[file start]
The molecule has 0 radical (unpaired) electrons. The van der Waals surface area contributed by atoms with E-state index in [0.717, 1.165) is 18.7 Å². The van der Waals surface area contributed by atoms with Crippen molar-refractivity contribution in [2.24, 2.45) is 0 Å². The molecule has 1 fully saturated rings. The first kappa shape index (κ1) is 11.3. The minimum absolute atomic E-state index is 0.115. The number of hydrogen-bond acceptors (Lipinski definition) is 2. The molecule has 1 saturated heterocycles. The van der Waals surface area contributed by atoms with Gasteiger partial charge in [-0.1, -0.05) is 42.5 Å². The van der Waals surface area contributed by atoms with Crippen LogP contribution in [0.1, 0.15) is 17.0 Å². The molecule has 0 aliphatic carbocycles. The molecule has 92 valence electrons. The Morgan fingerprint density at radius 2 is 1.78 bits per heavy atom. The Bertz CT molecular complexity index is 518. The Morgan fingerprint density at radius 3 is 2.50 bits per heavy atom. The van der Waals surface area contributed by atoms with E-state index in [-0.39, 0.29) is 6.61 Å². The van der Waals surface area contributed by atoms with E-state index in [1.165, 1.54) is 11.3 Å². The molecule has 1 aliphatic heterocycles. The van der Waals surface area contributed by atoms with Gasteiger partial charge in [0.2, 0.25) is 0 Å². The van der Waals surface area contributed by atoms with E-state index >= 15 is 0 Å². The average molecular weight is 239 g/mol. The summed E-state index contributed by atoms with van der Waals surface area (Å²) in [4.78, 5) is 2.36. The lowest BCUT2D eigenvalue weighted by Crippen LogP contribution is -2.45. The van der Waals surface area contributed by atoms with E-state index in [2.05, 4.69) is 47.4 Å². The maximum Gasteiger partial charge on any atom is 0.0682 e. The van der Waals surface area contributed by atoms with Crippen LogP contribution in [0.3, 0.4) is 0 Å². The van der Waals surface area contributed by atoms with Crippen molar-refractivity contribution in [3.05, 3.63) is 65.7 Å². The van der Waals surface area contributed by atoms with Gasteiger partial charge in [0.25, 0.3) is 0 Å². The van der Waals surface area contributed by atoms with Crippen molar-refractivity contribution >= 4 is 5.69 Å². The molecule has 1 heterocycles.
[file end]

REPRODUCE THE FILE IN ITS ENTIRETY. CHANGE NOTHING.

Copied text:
The molecule has 0 radical (unpaired) electrons. The van der Waals surface area contributed by atoms with E-state index in [0.717, 1.165) is 18.7 Å². The van der Waals surface area contributed by atoms with Crippen molar-refractivity contribution in [2.24, 2.45) is 0 Å². The molecule has 1 fully saturated rings. The first kappa shape index (κ1) is 11.3. The minimum absolute atomic E-state index is 0.115. The number of hydrogen-bond acceptors (Lipinski definition) is 2. The molecule has 1 saturated heterocycles. The van der Waals surface area contributed by atoms with Gasteiger partial charge in [-0.1, -0.05) is 42.5 Å². The van der Waals surface area contributed by atoms with Crippen LogP contribution in [0.1, 0.15) is 17.0 Å². The molecule has 0 aliphatic carbocycles. The molecule has 92 valence electrons. The Morgan fingerprint density at radius 2 is 1.78 bits per heavy atom. The Bertz CT molecular complexity index is 518. The Morgan fingerprint density at radius 3 is 2.50 bits per heavy atom. The van der Waals surface area contributed by atoms with E-state index in [-0.39, 0.29) is 6.61 Å². The van der Waals surface area contributed by atoms with E-state index in [1.165, 1.54) is 11.3 Å². The molecule has 1 aliphatic heterocycles. The van der Waals surface area contributed by atoms with Gasteiger partial charge in [0.2, 0.25) is 0 Å². The van der Waals surface area contributed by atoms with E-state index >= 15 is 0 Å². The average molecular weight is 239 g/mol. The summed E-state index contributed by atoms with van der Waals surface area (Å²) in [4.78, 5) is 2.36. The lowest BCUT2D eigenvalue weighted by Crippen LogP contribution is -2.45. The van der Waals surface area contributed by atoms with E-state index in [2.05, 4.69) is 47.4 Å². The maximum Gasteiger partial charge on any atom is 0.0682 e. The van der Waals surface area contributed by atoms with Crippen LogP contribution in [0.3, 0.4) is 0 Å². The van der Waals surface area contributed by atoms with Crippen molar-refractivity contribution in [3.05, 3.63) is 65.7 Å². The van der Waals surface area contributed by atoms with Gasteiger partial charge in [0.25, 0.3) is 0 Å². The van der Waals surface area contributed by atoms with Crippen molar-refractivity contribution >= 4 is 5.69 Å². The molecule has 1 heterocycles.